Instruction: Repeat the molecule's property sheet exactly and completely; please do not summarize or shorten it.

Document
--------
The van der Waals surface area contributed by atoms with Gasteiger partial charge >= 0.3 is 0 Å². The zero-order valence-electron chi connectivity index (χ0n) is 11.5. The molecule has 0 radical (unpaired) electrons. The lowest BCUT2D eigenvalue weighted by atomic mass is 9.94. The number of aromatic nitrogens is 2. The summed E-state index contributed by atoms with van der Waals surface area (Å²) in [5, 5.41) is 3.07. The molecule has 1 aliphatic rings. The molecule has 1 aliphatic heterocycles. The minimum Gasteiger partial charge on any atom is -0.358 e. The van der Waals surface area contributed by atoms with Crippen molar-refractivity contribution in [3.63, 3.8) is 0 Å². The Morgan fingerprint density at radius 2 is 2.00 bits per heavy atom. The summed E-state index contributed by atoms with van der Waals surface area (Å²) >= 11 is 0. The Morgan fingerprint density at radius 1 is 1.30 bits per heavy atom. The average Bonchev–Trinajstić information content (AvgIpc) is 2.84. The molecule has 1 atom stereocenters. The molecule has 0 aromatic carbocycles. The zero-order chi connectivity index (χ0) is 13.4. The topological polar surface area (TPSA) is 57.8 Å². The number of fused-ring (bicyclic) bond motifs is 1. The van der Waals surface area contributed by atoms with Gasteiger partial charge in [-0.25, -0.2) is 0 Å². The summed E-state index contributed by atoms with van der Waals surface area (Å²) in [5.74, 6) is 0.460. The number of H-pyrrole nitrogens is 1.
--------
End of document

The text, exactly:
The van der Waals surface area contributed by atoms with Gasteiger partial charge >= 0.3 is 0 Å². The zero-order valence-electron chi connectivity index (χ0n) is 11.5. The molecule has 0 radical (unpaired) electrons. The lowest BCUT2D eigenvalue weighted by atomic mass is 9.94. The number of aromatic nitrogens is 2. The summed E-state index contributed by atoms with van der Waals surface area (Å²) in [5, 5.41) is 3.07. The molecule has 1 aliphatic rings. The molecule has 1 aliphatic heterocycles. The minimum Gasteiger partial charge on any atom is -0.358 e. The van der Waals surface area contributed by atoms with Crippen molar-refractivity contribution in [3.63, 3.8) is 0 Å². The Morgan fingerprint density at radius 2 is 2.00 bits per heavy atom. The summed E-state index contributed by atoms with van der Waals surface area (Å²) >= 11 is 0. The Morgan fingerprint density at radius 1 is 1.30 bits per heavy atom. The average Bonchev–Trinajstić information content (AvgIpc) is 2.84. The molecule has 1 atom stereocenters. The molecule has 0 aromatic carbocycles. The zero-order chi connectivity index (χ0) is 13.4. The topological polar surface area (TPSA) is 57.8 Å². The number of fused-ring (bicyclic) bond motifs is 1. The van der Waals surface area contributed by atoms with Gasteiger partial charge in [-0.25, -0.2) is 0 Å². The summed E-state index contributed by atoms with van der Waals surface area (Å²) in [5.74, 6) is 0.460. The number of H-pyrrole nitrogens is 1.